Wrapping Up

With this post we will take down the link between umc.org and Perspectives. I will continue to blog. Faith, communications and culture are as current as this morning’s news, so I intend to keep apace.

Thank you for stopping by this blog during my visit with the delegation to Sumatra. I hope it has been informative. I hope, further, that you feel welcome to continue to drop in.

It’s
been an insight to see the level of interest the blog generated. My estimate is
that a few thousand people have dropped in the past three weeks. (I added a
counter belatedly and 600 logged in within a couple of
days.)

Some have linked to the blog
and syndicated it. Others have responded to me in person or by e-mail. I
welcome your response, ideas and critique. This blog arises out of my own
desire to engage in conversation about how new technologies are shaping our
quality of life for better or ill. I am committed to viewing my place in the
world from a global perspective; from viewing the human community as having more
in common than in difference; and in seeing the human family as all of us
together, not as “us” and “them.”

New technologies can help us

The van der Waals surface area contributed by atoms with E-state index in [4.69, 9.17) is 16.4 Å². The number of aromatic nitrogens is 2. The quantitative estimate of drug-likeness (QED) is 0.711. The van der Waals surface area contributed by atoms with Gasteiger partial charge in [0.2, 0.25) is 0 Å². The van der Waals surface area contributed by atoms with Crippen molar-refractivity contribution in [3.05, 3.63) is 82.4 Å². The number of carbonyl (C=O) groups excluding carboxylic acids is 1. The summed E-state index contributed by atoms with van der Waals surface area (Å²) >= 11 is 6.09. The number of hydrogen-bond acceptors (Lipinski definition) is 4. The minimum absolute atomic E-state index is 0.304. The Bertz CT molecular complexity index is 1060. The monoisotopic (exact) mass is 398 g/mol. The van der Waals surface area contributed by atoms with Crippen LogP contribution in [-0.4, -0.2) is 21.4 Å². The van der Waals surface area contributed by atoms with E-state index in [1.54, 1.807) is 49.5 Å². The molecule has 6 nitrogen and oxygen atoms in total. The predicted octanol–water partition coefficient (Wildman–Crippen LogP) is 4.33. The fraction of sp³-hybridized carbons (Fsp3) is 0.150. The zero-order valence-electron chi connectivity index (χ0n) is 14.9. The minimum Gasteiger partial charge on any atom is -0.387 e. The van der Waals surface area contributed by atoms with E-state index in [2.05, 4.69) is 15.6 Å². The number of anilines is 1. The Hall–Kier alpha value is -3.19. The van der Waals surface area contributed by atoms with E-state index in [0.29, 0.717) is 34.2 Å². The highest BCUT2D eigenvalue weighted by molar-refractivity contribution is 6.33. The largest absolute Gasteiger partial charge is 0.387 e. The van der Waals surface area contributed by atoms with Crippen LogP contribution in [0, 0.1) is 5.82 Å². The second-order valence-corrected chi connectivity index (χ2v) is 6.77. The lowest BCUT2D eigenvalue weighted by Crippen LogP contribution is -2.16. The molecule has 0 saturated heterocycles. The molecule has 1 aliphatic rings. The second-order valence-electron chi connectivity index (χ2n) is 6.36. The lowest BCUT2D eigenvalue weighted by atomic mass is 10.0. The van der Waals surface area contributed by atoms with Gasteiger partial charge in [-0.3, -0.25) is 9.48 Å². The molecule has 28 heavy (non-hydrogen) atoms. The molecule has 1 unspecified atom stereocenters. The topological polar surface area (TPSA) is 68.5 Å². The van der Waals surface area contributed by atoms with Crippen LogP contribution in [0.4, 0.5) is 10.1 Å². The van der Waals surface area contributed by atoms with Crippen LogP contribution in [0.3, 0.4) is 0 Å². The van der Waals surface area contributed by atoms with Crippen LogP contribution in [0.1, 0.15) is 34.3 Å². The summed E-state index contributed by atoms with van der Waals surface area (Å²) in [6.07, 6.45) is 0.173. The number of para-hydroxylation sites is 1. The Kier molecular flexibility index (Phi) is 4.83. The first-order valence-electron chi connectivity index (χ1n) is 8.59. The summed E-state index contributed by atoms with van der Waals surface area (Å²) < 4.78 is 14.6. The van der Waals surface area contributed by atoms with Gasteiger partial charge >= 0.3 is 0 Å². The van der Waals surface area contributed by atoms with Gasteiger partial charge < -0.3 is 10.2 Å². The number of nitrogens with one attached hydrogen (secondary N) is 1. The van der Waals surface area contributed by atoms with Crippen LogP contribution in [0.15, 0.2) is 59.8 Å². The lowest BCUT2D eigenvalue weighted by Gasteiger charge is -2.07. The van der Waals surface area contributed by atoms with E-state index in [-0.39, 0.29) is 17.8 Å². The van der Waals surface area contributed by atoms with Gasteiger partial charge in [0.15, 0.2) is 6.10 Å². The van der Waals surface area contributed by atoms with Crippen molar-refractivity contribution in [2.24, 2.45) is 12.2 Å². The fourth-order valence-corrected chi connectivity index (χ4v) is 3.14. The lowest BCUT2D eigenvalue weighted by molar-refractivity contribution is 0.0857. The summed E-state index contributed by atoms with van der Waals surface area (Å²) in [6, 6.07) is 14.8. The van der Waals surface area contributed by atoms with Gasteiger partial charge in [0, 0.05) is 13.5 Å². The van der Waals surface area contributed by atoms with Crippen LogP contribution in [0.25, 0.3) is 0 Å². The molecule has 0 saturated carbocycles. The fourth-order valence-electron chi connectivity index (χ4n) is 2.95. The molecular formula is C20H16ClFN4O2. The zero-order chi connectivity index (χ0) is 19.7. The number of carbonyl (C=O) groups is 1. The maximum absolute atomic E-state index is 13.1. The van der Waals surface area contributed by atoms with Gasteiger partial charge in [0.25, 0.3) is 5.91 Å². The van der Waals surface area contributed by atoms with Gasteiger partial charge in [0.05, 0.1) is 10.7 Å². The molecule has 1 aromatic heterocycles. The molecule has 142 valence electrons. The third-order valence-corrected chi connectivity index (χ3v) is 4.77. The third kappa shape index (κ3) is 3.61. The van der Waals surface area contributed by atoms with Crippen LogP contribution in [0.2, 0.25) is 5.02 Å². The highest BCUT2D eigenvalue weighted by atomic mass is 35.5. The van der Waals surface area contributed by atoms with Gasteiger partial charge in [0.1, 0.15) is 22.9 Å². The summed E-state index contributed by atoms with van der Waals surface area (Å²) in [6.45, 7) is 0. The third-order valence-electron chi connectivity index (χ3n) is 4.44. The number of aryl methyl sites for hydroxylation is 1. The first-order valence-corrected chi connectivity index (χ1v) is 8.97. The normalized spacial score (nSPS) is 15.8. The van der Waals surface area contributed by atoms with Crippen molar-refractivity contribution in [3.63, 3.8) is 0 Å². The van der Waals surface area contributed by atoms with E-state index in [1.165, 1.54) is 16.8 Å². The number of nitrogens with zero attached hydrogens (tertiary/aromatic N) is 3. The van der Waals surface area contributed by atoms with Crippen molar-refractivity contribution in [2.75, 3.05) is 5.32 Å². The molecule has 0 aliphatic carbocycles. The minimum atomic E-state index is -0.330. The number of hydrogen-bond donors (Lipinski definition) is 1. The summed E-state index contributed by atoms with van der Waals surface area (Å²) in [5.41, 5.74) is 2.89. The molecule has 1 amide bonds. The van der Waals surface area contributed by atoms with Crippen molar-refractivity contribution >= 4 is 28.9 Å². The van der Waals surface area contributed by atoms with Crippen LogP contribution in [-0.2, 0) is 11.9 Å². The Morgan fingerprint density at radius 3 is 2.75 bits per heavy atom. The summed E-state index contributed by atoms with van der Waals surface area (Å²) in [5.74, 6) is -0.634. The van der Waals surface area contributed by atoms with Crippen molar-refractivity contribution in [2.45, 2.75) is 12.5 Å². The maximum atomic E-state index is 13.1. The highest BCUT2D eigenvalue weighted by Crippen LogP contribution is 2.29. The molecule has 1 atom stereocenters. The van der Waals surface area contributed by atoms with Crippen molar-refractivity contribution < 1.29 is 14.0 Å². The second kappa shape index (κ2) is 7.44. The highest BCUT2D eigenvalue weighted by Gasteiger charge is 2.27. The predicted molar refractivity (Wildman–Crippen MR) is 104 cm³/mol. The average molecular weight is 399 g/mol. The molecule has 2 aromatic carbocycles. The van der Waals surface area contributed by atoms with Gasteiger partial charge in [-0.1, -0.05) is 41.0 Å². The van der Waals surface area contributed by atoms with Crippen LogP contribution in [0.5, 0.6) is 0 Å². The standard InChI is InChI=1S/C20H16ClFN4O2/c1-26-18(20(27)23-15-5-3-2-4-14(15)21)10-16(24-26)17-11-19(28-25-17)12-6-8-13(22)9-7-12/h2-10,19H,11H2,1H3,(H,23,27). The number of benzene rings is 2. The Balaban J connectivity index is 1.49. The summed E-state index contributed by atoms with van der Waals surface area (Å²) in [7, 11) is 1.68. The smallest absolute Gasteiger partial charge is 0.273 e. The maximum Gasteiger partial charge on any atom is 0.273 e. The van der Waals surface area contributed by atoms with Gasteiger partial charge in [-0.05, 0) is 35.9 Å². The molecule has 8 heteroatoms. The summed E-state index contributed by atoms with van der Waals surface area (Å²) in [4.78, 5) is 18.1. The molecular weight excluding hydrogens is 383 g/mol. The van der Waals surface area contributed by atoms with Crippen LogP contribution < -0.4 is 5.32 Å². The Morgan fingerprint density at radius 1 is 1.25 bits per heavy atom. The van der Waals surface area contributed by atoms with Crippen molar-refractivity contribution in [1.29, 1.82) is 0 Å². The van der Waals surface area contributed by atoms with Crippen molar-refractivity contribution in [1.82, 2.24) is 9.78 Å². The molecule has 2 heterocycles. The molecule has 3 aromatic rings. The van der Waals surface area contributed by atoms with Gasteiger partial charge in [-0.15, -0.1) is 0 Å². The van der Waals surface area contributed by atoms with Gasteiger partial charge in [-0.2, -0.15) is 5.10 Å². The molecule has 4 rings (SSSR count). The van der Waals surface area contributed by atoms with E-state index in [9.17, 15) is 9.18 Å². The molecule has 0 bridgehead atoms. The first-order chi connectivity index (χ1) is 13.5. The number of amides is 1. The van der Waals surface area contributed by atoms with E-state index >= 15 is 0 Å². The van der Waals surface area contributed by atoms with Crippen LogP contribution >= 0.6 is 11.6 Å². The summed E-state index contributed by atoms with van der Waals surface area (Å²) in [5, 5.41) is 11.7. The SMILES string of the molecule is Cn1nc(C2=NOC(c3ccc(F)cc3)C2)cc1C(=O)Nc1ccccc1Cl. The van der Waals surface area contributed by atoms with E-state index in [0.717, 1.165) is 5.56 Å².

achieve these idealistic goals, and they can make it more difficult.

Never the less, I live in the hope
that we can use media to “humanize” the global community. By that, I mean that
we can communicate so that we see the humanity of each other, understand each
other better, seek partnerships that result in higher quality of life for all
peoples and create attitudes of inclusiveness and respect for
all.

This blog is my personal
reflections and in no way reflects the official positions of The United
Methodist Church by whom I am employed. As you can read in my commentary, I
have opinions on many subjects and concerns, and I write about many of these
here. I’m also passionate about many things, and, so, I hope I write with
energy about those things.

The
visit to Sumatra was a moving, uplifting experience. The Methodist Church of
Indonesia is doing a remarkable job of relief, and so are many other committed
persons. The people of The United Methodist Church, as well as people around
the world beyond the church, have been remarkably generous in their concern. I
take great hope in this generosity and willingness to
serve.

Finally, while I have written
more about Indonesia, I’m also very aware that the needs are spread across the
southern Asia region. My concentration on Indonesia is a result of my own visit
to one area.

But the church and
the humanitarian needs are much broader than this one area. I keep this in
mind. We must not neglect people in the other regions of southern Asia, nor,
for that matter, in Africa, Latin America or the United States who face critical
need. The people of the Sudan still face urgent needs. Congo remains a tenuous
place. The bottom has fallen out of the middle class in Latin America and a
growing number of people are becoming
poorer.

If you intend to come back,
you may bookmark the blog or include it in your RSS reader. Thanks for
visiting.

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